A couple of weeks ago, I got the chance to attend the World Rock Art course at the University of Nottingham’s Kuala Lumpur campus, an intensive five-day introduction to the rock art traditions from around the world. Most of our days were spent in the (extremely cold) lecture rooms of the university’s branch office in the city centre, but one of the highlights of the course was a field trip to Gua Tambun, the site I’m researching.
I’ll be blogging sporadically this week, seeing how I’m at the University of Nottingham campus in KL for the World Rock-art course. It’s an intensive, 5-day course that started yesterday (Sunday) all the way to Thursday, covering theories and methodologies about rock art in all its forms – directly relevant to my field of study. In fact, the course will end with a field trip to Gua Tambun, my research site.
Paul TaÃ§on, whom I met last year at a conference, is fronting most of the sessions for the week – he’s got a wealth of experience researching rock art in Australia. He’s in the news earlier this year for discovering a spectacular find of contact rock art in Arnhem Land in northern Australia; his colleague Sally May is also present for the course, and I’m looking forward to discussing the use of photoshop and other digital tools to enhance degraded rock paintings later on this week.
Just putting the word out for last-minute applicants to the World Rock Art course happening this November at the University of Nottingham in Kuala Lumpur. I’ve been told that there are a few more subsidised places for Malaysian applicants (accomodation not included), so if you’re interested please send Barry Lewis an email.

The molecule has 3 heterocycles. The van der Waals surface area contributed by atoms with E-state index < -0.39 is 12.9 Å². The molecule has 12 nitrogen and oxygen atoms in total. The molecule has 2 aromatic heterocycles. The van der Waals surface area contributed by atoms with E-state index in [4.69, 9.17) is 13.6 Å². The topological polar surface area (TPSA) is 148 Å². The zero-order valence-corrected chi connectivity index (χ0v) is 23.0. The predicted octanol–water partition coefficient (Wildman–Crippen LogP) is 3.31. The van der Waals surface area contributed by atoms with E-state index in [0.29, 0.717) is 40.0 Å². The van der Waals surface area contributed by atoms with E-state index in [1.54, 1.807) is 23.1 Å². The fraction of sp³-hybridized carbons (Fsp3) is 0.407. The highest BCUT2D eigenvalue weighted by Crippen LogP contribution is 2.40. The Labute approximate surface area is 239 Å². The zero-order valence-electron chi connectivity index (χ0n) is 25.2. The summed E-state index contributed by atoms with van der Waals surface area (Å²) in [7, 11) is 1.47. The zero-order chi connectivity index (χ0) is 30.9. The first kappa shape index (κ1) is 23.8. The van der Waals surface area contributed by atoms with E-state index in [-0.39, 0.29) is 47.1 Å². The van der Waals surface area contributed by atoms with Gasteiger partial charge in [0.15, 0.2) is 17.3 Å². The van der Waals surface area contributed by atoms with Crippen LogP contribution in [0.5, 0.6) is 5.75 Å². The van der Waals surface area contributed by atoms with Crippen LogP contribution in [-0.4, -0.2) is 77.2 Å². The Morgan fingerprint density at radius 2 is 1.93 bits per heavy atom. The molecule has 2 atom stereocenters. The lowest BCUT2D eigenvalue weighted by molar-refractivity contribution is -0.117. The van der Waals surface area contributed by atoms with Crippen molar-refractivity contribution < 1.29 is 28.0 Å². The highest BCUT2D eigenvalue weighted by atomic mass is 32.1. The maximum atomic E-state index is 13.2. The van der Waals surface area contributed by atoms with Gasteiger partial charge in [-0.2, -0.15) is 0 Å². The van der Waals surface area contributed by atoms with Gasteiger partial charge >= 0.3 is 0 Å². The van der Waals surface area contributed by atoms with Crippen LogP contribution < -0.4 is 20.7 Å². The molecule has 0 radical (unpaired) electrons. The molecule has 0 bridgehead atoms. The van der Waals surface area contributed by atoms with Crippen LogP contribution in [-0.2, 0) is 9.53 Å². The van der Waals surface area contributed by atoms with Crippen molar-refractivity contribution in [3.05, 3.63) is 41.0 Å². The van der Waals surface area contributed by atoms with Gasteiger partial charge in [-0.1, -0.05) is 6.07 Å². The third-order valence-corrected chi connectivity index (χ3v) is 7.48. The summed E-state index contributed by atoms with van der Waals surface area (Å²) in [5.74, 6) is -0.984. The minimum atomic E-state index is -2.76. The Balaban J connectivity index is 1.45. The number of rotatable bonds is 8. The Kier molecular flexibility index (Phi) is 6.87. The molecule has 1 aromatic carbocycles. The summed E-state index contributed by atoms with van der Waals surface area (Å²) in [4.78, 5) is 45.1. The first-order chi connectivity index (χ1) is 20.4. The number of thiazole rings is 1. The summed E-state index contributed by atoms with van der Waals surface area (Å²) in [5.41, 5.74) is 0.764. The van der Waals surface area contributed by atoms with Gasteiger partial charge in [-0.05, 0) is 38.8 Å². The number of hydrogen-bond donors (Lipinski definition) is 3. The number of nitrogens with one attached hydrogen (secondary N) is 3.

This five-day intensive course will see some of the world’s foremost authorities in rock art presenting an overview of this global phenomenon, research approaches, and also incorporate a field trip to Gua Tambun. Read the full details of the course here.
Students interested in the rock art course conducted by the University of Nottingham @ KL might be interested in making use of the new subsidised rates for ASEAN members – actually, more than just ASEAN, see the full list here.
The upcoming World Rock Art course scheduled to be held at the end of the year in Malaysia is offering a discounted rate for early registrants of â‚¤675 (including accommodation, lunches and refreshments) if you register before 1 August. The amount is still quite steep for those of us in Asia, so Barry Lewis, the project officer at Trent & Peak Archaeology of the University of Nottingham has asked all interested parties to email him so that he can get an idea of the level of interest – the more people who are interested in the course, the lower the cost will go. So, email him at Barry.Lewis@nottingham.ac.uk
You can download a copy of the flyer here, or by clicking on the picture.
– Introduction to Rock Art Research
– Handbook of Rock Art Research
– Rock art and posterity: Conserving, managing and recording rock art : proceedings of symposium M, “Conservation and site management” and symposium E, “Recording … Darwin in 1988 (Occasional AURA publication)
– World Rock Art (Conservation and Cultural Heritage Series)